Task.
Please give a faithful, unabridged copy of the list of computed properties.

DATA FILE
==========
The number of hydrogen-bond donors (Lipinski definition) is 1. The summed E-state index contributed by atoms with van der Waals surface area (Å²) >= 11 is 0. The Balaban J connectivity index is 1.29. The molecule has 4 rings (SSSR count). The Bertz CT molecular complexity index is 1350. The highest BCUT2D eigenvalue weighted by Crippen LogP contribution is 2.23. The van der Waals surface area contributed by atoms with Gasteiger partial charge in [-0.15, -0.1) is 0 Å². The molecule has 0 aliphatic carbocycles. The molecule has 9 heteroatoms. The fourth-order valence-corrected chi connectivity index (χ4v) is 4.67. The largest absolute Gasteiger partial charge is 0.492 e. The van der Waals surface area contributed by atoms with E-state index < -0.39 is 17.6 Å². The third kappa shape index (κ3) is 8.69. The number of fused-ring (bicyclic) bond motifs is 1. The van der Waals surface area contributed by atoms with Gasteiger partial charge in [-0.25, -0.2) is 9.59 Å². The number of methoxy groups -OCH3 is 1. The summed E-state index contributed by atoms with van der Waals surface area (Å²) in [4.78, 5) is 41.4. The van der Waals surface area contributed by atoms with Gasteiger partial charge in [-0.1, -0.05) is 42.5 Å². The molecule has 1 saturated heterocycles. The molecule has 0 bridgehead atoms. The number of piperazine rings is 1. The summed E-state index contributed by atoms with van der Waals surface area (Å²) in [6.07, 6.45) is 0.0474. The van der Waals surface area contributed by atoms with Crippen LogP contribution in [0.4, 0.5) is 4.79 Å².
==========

The number of hydrogen-bond donors (Lipinski definition) is 1. The summed E-state index contributed by atoms with van der Waals surface area (Å²) >= 11 is 0. The Balaban J connectivity index is 1.29. The molecule has 4 rings (SSSR count). The Bertz CT molecular complexity index is 1350. The highest BCUT2D eigenvalue weighted by Crippen LogP contribution is 2.23. The van der Waals surface area contributed by atoms with Gasteiger partial charge in [-0.15, -0.1) is 0 Å². The molecule has 0 aliphatic carbocycles. The molecule has 9 heteroatoms. The fourth-order valence-corrected chi connectivity index (χ4v) is 4.67. The largest absolute Gasteiger partial charge is 0.492 e. The van der Waals surface area contributed by atoms with E-state index < -0.39 is 17.6 Å². The third kappa shape index (κ3) is 8.69. The number of fused-ring (bicyclic) bond motifs is 1. The van der Waals surface area contributed by atoms with Gasteiger partial charge in [-0.25, -0.2) is 9.59 Å². The number of methoxy groups -OCH3 is 1. The summed E-state index contributed by atoms with van der Waals surface area (Å²) in [4.78, 5) is 41.4. The van der Waals surface area contributed by atoms with Gasteiger partial charge in [-0.1, -0.05) is 42.5 Å². The molecule has 1 saturated heterocycles. The molecule has 0 bridgehead atoms. The number of piperazine rings is 1. The summed E-state index contributed by atoms with van der Waals surface area (Å²) in [6.07, 6.45) is 0.0474. The van der Waals surface area contributed by atoms with Crippen LogP contribution in [0.4, 0.5) is 4.79 Å².